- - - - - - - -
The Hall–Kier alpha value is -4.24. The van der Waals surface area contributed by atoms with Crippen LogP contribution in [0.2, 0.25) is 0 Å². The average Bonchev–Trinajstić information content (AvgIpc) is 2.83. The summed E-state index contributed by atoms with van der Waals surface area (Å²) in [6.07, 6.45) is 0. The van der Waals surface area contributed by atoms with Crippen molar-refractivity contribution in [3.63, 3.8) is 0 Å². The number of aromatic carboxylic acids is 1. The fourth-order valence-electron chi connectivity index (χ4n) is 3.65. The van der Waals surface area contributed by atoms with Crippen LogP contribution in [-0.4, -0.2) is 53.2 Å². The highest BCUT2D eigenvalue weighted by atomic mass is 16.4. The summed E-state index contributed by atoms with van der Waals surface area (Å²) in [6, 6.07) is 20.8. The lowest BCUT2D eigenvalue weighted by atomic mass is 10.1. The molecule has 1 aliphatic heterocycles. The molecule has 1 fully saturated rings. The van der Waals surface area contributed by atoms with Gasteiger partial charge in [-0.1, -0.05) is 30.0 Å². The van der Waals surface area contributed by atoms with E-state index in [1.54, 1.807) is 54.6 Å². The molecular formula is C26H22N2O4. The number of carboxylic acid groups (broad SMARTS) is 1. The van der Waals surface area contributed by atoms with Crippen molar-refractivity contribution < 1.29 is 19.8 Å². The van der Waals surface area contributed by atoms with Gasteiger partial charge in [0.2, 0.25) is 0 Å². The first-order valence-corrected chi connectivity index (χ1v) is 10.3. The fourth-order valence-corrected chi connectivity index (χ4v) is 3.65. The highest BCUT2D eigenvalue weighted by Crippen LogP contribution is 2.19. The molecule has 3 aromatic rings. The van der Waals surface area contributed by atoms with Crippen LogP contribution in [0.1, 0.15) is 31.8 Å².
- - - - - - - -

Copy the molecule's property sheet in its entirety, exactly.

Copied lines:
The Hall–Kier alpha value is -4.24. The van der Waals surface area contributed by atoms with Crippen LogP contribution in [0.2, 0.25) is 0 Å². The average Bonchev–Trinajstić information content (AvgIpc) is 2.83. The summed E-state index contributed by atoms with van der Waals surface area (Å²) in [6.07, 6.45) is 0. The van der Waals surface area contributed by atoms with Crippen molar-refractivity contribution in [3.63, 3.8) is 0 Å². The number of aromatic carboxylic acids is 1. The fourth-order valence-electron chi connectivity index (χ4n) is 3.65. The van der Waals surface area contributed by atoms with Crippen LogP contribution in [-0.4, -0.2) is 53.2 Å². The highest BCUT2D eigenvalue weighted by atomic mass is 16.4. The summed E-state index contributed by atoms with van der Waals surface area (Å²) in [6, 6.07) is 20.8. The lowest BCUT2D eigenvalue weighted by atomic mass is 10.1. The molecule has 1 aliphatic heterocycles. The molecule has 1 fully saturated rings. The van der Waals surface area contributed by atoms with Gasteiger partial charge in [-0.1, -0.05) is 30.0 Å². The van der Waals surface area contributed by atoms with E-state index in [1.54, 1.807) is 54.6 Å². The molecular formula is C26H22N2O4. The number of carboxylic acid groups (broad SMARTS) is 1. The van der Waals surface area contributed by atoms with Crippen molar-refractivity contribution < 1.29 is 19.8 Å². The van der Waals surface area contributed by atoms with Gasteiger partial charge in [0.2, 0.25) is 0 Å². The first-order valence-corrected chi connectivity index (χ1v) is 10.3. The fourth-order valence-corrected chi connectivity index (χ4v) is 3.65. The highest BCUT2D eigenvalue weighted by Crippen LogP contribution is 2.19. The molecule has 3 aromatic rings. The van der Waals surface area contributed by atoms with Crippen LogP contribution in [0.1, 0.15) is 31.8 Å².